Last week I went to a firework display in Rugby. The firework display started with the poem ‘the Soldier’ by the war poet Rupert Brooke who was from Rugby. There was two minutes silence and the explosive sounds of fireworks as red, poppy like sparks floated down from the sky to the silent crowd

Perhaps because our world is so busy and so noisy, the times of silence that we have are so much more meaningful and precious – especially today.

There is something about the First World War and the experience of those who fought in it that still has something uniquely significant to say to us all today as we reflect on war and peace, conflict and struggle, violence and terrorism in our own generation. In the silence we remember those legacies.

The redefinition of heroism.

Many of those returning home on leave from the trenches were unable to speak about what they had experienced and endured. They understood that real heroism was based on endurance, loyalty and the daily struggle to retain integrity and humanity in the midst of unspeakably difficult conditions rather than some nebulous image of a super hero. Heroism redefined by truth that shines out in the midst of pain and suffering, ultimately shown in the cross of Jesus Christ.

Our interconnectedness.

It was a war whose effects reached out into almost every household in the land. It was not only those who were on the battle fields, but men, women and children at home. It emphasised our dependence on each and our mutual humanity.

Our Christian faith emphasises our interconnectedness and mutuality. We cannot hide from the consequences of human suffering. The poet, John Donne said ‘Everyman’s death diminishes me’. A vision nurtured and strengthened though the terrible experience of war is bound to be a vison of interdependence and mutual service. As part of our act of remembrance earlier in the service we recommitted ourselves to working towards a better world.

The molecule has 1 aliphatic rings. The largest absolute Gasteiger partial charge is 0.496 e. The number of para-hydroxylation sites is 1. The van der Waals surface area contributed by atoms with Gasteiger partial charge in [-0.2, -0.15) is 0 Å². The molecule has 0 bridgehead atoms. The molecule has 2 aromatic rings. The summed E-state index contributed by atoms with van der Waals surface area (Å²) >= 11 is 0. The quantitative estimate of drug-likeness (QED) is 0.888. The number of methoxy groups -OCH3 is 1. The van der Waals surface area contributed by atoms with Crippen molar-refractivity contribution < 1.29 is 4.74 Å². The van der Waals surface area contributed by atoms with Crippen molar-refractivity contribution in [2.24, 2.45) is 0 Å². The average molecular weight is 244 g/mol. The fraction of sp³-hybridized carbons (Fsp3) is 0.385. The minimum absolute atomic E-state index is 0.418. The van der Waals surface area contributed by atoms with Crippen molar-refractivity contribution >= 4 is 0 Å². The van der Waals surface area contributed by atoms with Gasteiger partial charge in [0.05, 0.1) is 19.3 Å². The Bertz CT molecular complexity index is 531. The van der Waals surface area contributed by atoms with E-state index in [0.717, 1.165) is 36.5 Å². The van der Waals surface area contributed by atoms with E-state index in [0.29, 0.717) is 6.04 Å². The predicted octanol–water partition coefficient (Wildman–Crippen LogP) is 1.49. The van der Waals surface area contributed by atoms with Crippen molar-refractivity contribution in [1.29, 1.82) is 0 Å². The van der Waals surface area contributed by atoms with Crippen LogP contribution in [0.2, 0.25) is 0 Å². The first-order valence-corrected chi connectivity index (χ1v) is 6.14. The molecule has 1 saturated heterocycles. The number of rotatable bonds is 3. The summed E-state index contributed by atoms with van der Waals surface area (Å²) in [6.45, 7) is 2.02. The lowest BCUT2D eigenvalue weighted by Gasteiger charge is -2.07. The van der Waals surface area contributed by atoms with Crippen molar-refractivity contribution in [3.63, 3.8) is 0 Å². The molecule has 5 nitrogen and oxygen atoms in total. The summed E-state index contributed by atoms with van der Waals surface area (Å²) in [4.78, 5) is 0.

Our need to stand against evil.

William Temple, Archbishop of Canterbury wrote to a friend in 1939 saying that he was fully committed to the decision that had been taken to go to war and yet he said, ‘We recognise that this is all to do with the sin in which we are all implicated so the best thing that we can do is a bad thing’ He said ‘War in itself never produces a positive good, though it can restrain worse evils.’

And hope.

We need to remember not to allow the past to capture us in its worst moments but to build us up for the future. We remember not only to honour the fallen, but to raise them in our hearts and to promise to live lives worthy of their sacrifice. We hope for a better world for the future – a world of justice and peace, mercy and truth. We hope for the coming of God’s kingdom here on earth and recognise the role that we play in bringing it about.

In the silence let us commemorate the heroism shown past and present.

In the silence let us reflect on our humanity and our interconnectedness.

In the silence let us become aware of our need to stand against evil.

In the silence let is hope for a world of justice, righteousness and peace.

And in the silence let us commit our world and our future to God.

Amen.

 

It is also a silence of hope, for a better future